A1C reductions seen in therapy combined with metformin
The use of SGLT-2 inhibitors has increased over the past few years because of their efficacy in type 2 diabetes mellitus. All the currently approved agents — canagliflozin, dapagliflozin, and empagliflozin — have been shown to significantly reduce HbA1c levels when used in combination with other antidiabetic agents. The unique mechanism of action of these agents makes them a feasible option for combination therapy in diabetes management. Current studies are focusing on understanding the safety and efficacy of SGLT-2 inhibitors in conjunction with other agents. It has been shown that dual therapy with metformin and empagliflozin reduces HbA1c while providing weight loss, blood pressure reductions, and reductions in fasting blood glucose. The use of these agents has been well-tolerated and have provided a low risk of hypoglycemia.
Recently, Samy Hadjadj from the University of Poitiers (Université de Poitiers) in France and his colleagues expanded on this topic. In a randomized, double-blind, parallel phase III study, Hadjadj and colleagues compared the safety and efficacy of empagliflozin and metformin in patients with type 2 diabetes. The study included 1,364 patients with HbA1c of 7.5-12% who had not received any treatment for diabetes. Patients were randomized to receive empagliflozin 12.5 mg twice daily with metformin 1000 mg twice daily, empagliflozin 12.5 mg twice daily with metformin 500mg twice daily, empagliflozin 5 mg twice daily with metformin 500 mg twice daily, empagliflozin 5 mg twice daily with metformin 1000 mg twice daily, empagliflozin 25 mg daily, metformin 500 mg twice daily, or metformin 1000 mg twice daily for a total of 24 weeks. The primary endpoint was reduction from baseline in HbA1c. Changes in weight and fasting glucose were used as secondary endpoints.
At 24 weeks, all groups obtained significant reduction in HbA1c. Those patients who received empagliflozin and metformin twice daily obtained A1c reductions of less than 7% (~8.6% at baseline) when compared to those patients receiving monotherapy. Patients who received empagliflozin 12.5 mg twice daily with metformin 100 mg twice daily obtained a 2.08% reduction in A1c (p=0.006 vs metformin 1000 mg twice daily and p<0.001 when compared to empagliflozin 25 mg daily). Similar reductions (-2.07%) were seen in those receiving empagliflozin 5 mg twice daily with metformin 1000 mg twice daily (p=0.006 when compared to metformin 1000 mg twice daily vs p<0.001 when compared to empagliflozin 10 mg daily). The empagliflozin 12.5 mg with metformin 500 mg twice daily regimen provided a 1.93% reduction in HbA1c (p<0.001 when compared to each drug as monotherapy). Similarly, a 1.98% reduction was obtained in those patients receiving empagliflozin 5 mg twice daily and metformin 500 mg twice daily (p<0.001 when compared to each agent as monotherapy). Metformin 500 mg twice daily provided the least HbA1c reduction (-1.18%) followed by empagliflozin 10 mg daily when compared to empagliflozin 25 mg daily, -1.35% and -1.36%, respectively. Moreover, those regimens containing empagliflozin provided significant reductions in fasting plasma glucose and weight (greater than 5% reduction).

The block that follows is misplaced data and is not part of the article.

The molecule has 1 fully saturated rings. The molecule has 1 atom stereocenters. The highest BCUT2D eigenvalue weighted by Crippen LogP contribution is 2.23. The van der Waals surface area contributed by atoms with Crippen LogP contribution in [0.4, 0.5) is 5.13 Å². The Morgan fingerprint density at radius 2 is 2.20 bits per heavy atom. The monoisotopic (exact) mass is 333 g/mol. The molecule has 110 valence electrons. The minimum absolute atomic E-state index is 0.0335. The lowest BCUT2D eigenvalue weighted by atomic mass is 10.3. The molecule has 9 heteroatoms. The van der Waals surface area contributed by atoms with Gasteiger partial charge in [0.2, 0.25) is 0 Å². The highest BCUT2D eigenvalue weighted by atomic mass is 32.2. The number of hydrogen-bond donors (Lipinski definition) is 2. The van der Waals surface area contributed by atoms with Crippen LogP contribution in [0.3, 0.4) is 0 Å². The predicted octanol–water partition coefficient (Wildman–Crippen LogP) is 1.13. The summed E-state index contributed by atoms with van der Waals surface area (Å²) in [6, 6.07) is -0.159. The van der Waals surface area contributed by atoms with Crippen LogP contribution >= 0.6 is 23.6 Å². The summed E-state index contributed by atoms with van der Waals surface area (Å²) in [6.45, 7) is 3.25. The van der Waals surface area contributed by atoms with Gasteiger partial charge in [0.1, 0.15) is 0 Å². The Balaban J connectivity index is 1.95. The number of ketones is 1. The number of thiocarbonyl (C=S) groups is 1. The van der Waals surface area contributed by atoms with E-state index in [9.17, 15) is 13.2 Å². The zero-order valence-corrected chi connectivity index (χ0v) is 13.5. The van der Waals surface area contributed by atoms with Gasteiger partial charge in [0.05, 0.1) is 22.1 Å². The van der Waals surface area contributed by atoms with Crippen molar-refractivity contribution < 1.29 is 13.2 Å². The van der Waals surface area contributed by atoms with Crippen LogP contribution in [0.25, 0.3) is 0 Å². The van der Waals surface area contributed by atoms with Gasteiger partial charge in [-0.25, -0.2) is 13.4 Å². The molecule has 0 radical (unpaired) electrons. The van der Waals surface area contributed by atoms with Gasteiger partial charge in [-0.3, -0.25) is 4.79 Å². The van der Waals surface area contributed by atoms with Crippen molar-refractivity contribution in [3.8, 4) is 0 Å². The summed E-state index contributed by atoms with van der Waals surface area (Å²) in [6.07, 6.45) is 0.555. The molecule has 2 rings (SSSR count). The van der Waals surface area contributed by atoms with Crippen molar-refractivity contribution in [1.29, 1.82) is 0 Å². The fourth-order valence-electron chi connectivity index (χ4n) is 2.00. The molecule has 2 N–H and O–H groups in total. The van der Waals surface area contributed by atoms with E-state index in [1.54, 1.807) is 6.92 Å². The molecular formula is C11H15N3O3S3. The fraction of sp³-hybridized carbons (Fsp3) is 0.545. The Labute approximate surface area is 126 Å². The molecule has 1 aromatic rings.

Based on these findings, the observed reductions of dual therapy were clinically significant when compared to metformin or empagliflozin monotherapy regimens. Hadjadj and colleague say that “utilizing combination therapy could be useful in providing glycemic control in newly diagnosed patients, especially those with an HbA1c of greater than 8.5%.” Dual therapy with empagliflozin provides a means for initial management in those patients unable to obtain adequate control upon initial diagnosis of type 2 diabetes. Hadjadj does not report any major events leading to discontinuation of treatment. The incidence of hypoglycemia was low in these patients and the most common side effect reported was urinary tract infections and genital infections. It is therefore why it is important to stress the importance of using these regimens that include empagliflozin – and other SGLT-2 inhibitors — with caution in patients with predisposing factors for these infections and/or suffering from other immune deficiencies. As more studies continue to highlight the importance of SGLT-2 inhibitors, it can be concluded that empagliflozin provides significant HbA1c reductions when used in combination with metformin.
- Utilizing empagliflozin with metformin as an initial regimen for glycemic control, provides significant HbA1c reductions.
- Close monitoring should be done in newly diagnosed patients due to the risk of hypoglycemia.
- HbA1c reductions of less than 7% can be obtained with empagliflozin and metformin when used in combination.
Hadjadj, Samy, Julio Rosenstock, Thomas Meinicke, Hans J. Woerle, and Uli C. Broedl. “Initial Combination of Empagliflozin and Metformin in Patients With Type 2 Diabetes.” Diabetes Care Dia Care (2016): Dc160522. Web.
Romera, Irene, Ramon Gomis, Susanne Crowe, Pedro De Pablos-Velasco, Unai Aranda, Arantxa García, Sanja Giljanovic Kis, and Ebrahim Naderali. “Empagliflozin in Combination with Oral Agents in Young and Overweight/obese Type 2 Diabetes Mellitus Patients: A Pooled Analysis of Three Randomized Trials.” Journal of Diabetes and Its Complications (2016): n. pag. Web.
Researched and prepared by Christian Gill, Pharm.D. Candidate, Class of 2017. Reviewed by Michelle Caetano, Pharm.D., BCPS, BCACP, CDOE, CVDOE